by Albert Mohler
The Bible consistently affirms education as a central responsibility of God’s people. In the Old Testament, the Jewish people were reminded that the education of their own children was an essential part of their responsibility as God’s covenant people. In Israel, a father was to teach his son diligently, and to point his son toward the only true wisdom — the wisdom established in the fear of God.
The New Testament also dignifies and elevates education to a matter of essential importance for the church. Great attention is given to the teaching office of the church — to those men who are called to the ministry of the Word. The apostle James reminds the church that those who teach the Word “will be judged with greater strictness” (James 3:1).
In the apostle Paul’s two letters to Timothy, his young protégé in ministry, we find Paul instructing Timothy about the priority of the teaching office and of the preacher’s responsibility to be found “rightly handling the word of truth” (2 Tim. 2:15). Timothy is to practice and to immerse himself in the tasks and responsibilities of the ministry “so that all may see your progress” (1 Tim. 4:15).
Driven by the Bible’s emphasis on teaching the faith and by the responsibility to ground new believers in the truth and practices of the Christian life, the early church borrowed heavily from the Jewish experience in the synagogue and went on to develop catechetical models that were distinctively Christian — the earliest Christian schools.
During this era, senior teachers, following the example of Paul teaching Timothy, taught pastors of the church. Younger men would attach themselves to older men who would nurture them in the knowledge of the Bible and the tasks of ministry. This early model of theological education was congregational — located in the church itself.
In later centuries, pastors were taught by means of priestly orders and monastic communities. The rise of more institutionalized forms of theological education came with the emergence of the university. The development of the medieval university, organized with theology as the highest science, gave shape to the theological curriculum that is still recognizable in seminaries today.
The Reformation was a movement largely led by university-trained men like Martin Luther and John Calvin. Both held university degrees and were very much at home in the university environment. The Lutheran reformation was based in Luther’s own university in Wittenberg. Calvin’s influence was vastly expanded through the academy for preachers he established in Geneva.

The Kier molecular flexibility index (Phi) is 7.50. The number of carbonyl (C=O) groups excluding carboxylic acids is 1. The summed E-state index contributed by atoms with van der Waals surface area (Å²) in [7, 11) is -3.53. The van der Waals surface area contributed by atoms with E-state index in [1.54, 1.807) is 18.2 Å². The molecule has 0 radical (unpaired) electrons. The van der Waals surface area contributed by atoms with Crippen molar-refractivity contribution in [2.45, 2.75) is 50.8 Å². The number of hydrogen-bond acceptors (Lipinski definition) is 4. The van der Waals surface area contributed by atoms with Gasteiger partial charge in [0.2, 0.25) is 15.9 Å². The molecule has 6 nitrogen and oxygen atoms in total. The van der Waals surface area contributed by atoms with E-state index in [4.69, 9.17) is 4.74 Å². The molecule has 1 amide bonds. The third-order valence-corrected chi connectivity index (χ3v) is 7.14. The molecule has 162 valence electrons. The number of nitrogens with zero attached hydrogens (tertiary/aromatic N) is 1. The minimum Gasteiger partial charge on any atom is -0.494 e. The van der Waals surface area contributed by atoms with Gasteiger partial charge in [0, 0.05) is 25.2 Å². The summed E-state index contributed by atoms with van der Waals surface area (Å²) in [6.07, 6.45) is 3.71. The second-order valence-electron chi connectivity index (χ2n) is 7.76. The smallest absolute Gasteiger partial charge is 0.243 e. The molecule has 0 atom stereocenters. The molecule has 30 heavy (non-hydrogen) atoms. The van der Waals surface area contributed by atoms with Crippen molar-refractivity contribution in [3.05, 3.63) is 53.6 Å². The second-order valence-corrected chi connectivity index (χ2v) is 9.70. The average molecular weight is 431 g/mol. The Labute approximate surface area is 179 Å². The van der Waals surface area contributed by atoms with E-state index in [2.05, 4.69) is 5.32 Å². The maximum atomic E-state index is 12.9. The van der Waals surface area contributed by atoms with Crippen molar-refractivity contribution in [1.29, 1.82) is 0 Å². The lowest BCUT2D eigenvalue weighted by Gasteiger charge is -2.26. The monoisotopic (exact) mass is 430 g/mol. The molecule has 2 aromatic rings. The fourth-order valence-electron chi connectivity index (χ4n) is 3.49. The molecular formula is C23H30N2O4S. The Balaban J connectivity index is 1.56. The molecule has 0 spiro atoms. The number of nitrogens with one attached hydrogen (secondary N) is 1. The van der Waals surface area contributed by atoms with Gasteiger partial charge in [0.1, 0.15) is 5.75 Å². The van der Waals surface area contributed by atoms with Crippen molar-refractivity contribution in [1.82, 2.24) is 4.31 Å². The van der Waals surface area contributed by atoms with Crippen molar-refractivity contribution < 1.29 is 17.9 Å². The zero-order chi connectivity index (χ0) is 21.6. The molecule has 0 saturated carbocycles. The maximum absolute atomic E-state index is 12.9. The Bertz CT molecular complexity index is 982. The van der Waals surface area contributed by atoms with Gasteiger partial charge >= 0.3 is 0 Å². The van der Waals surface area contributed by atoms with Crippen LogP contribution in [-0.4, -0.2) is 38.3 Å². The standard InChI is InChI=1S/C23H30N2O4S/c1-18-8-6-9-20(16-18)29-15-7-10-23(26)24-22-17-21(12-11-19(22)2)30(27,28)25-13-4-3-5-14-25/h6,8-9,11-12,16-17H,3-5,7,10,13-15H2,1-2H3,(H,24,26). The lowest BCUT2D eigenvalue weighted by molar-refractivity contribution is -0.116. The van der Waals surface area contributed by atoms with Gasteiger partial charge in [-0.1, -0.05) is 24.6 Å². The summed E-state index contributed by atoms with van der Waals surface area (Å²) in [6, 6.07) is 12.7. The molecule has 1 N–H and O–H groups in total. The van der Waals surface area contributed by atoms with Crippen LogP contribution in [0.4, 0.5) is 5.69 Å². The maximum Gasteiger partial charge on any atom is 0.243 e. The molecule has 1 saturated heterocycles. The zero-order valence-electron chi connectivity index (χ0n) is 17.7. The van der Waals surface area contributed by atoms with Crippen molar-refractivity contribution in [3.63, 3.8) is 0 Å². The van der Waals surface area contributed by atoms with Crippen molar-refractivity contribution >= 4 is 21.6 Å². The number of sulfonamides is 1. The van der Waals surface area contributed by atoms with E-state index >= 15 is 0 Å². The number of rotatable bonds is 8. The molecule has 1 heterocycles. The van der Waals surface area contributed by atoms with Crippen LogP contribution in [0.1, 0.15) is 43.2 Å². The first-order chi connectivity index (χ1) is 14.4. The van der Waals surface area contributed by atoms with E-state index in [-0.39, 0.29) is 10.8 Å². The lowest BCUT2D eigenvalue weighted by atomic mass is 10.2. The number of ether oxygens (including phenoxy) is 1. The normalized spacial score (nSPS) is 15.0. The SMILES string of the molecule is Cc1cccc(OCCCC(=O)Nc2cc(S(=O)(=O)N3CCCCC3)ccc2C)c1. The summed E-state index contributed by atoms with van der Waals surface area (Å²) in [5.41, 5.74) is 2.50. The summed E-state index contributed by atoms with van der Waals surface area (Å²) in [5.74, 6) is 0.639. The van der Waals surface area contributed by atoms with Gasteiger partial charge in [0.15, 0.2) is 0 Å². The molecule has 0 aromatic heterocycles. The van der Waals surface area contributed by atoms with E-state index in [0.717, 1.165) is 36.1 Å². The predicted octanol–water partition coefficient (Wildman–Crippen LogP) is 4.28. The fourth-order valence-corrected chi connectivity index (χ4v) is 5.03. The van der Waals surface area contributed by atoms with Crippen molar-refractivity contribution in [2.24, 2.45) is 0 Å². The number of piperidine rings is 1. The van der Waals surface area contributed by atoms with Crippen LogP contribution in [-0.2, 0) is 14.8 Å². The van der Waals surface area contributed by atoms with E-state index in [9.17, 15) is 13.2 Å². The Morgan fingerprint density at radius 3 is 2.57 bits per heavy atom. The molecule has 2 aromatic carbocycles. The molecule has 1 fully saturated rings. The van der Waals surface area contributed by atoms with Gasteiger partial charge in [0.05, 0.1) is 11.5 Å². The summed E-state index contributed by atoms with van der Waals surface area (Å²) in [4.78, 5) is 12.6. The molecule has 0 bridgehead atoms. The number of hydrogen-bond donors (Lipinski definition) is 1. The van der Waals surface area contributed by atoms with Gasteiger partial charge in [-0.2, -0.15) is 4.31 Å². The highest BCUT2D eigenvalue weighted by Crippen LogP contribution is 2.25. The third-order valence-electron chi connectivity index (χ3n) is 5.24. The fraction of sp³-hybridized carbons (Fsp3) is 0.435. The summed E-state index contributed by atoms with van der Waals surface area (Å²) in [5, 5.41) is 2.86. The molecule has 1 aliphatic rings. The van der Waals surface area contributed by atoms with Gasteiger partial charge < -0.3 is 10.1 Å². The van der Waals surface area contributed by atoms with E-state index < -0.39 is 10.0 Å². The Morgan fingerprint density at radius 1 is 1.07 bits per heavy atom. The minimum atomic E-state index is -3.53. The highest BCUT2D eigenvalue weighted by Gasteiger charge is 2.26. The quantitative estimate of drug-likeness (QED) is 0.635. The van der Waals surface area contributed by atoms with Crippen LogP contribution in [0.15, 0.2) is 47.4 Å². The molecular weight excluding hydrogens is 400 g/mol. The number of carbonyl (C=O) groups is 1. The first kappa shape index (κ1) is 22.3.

The development of the theological seminary represents an American adaptation of the older British and European models. Even as the early American universities were established explicitly for the training of Christian ministers, secularization and specialization in the universities led to the development of schools specifically designed for the training of pastors.
By the time America entered the twentieth century, the theological seminary was where most young ministers received their theological educations. Sadly, many of these same seminaries also allowed theological liberalism to gain a foothold, demonstrating that a seminary — just as a college or university — can quickly compromise or even repudiate the truths upon which it was established.
All this points to the fact that a theological seminary, if it is to remain faithful, must be directly accountable to its churches. Lacking this accountability, the institution will inevitably drift toward heterodox teachings. A robust confessionalism is necessary, but the constant oversight of churches is of equal importance.
The role of theological seminaries remains crucial for the education and training of Christian ministers. At its best, the seminary is an intentional gathering of Christian scholars who are dedicated to the preparation of ministers, committed to biblical truth, gifted in modeling and teaching the tasks of ministry, and passionate about the Gospel.
No other educational institution exists to serve the needs of the churches in this way. In that sense, a theological seminary is as crucial to the training of ministers as the medical school is essential to the preparation of physicians.
Nevertheless, count me as one seminary president who believes that the local church is even more important to the education of the pastor. The local church should see theological education as its own responsibility before it partners with a theological seminary for concentrated studies. The seminary can provide a depth and breadth of formal studies — all needed by the minister — but it cannot replace the local church as the context where ministry is learned most directly.
In this day, we need to encourage more pastors to follow the example of the apostle Paul in mentoring Timothy as a young minister, preacher, and pastor. As a seminary president, I want to partner with pastors like that in order to raise up a generation of faithful pastors who will, as Paul instructed Timothy, “fulfill your ministry.”
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